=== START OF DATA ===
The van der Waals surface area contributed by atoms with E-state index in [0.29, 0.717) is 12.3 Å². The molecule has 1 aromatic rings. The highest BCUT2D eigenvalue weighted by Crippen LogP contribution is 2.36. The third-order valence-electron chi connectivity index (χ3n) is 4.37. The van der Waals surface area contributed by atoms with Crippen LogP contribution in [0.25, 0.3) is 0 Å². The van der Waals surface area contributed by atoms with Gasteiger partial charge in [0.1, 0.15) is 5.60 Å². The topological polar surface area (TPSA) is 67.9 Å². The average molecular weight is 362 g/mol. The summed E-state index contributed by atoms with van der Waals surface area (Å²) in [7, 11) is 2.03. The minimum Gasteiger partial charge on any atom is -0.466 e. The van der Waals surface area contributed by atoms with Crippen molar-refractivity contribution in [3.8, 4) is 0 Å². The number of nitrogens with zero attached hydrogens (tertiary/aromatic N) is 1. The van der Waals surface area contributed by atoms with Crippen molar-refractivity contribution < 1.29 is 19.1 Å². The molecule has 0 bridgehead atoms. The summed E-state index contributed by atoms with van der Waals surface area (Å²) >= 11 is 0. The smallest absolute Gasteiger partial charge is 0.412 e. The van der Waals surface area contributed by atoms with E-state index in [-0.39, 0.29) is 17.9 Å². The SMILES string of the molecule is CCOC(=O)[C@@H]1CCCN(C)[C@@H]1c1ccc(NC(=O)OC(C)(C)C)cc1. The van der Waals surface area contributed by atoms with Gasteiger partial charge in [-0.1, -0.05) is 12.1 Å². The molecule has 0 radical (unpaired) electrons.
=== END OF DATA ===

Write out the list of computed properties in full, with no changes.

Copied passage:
The van der Waals surface area contributed by atoms with E-state index in [0.29, 0.717) is 12.3 Å². The molecule has 1 aromatic rings. The highest BCUT2D eigenvalue weighted by Crippen LogP contribution is 2.36. The third-order valence-electron chi connectivity index (χ3n) is 4.37. The van der Waals surface area contributed by atoms with Crippen LogP contribution in [0.25, 0.3) is 0 Å². The van der Waals surface area contributed by atoms with Gasteiger partial charge in [0.1, 0.15) is 5.60 Å². The topological polar surface area (TPSA) is 67.9 Å². The average molecular weight is 362 g/mol. The summed E-state index contributed by atoms with van der Waals surface area (Å²) in [7, 11) is 2.03. The minimum Gasteiger partial charge on any atom is -0.466 e. The van der Waals surface area contributed by atoms with Crippen molar-refractivity contribution in [3.8, 4) is 0 Å². The number of nitrogens with zero attached hydrogens (tertiary/aromatic N) is 1. The van der Waals surface area contributed by atoms with Crippen molar-refractivity contribution < 1.29 is 19.1 Å². The molecule has 0 bridgehead atoms. The summed E-state index contributed by atoms with van der Waals surface area (Å²) >= 11 is 0. The smallest absolute Gasteiger partial charge is 0.412 e. The van der Waals surface area contributed by atoms with E-state index in [-0.39, 0.29) is 17.9 Å². The SMILES string of the molecule is CCOC(=O)[C@@H]1CCCN(C)[C@@H]1c1ccc(NC(=O)OC(C)(C)C)cc1. The van der Waals surface area contributed by atoms with Gasteiger partial charge in [-0.1, -0.05) is 12.1 Å². The molecule has 0 radical (unpaired) electrons.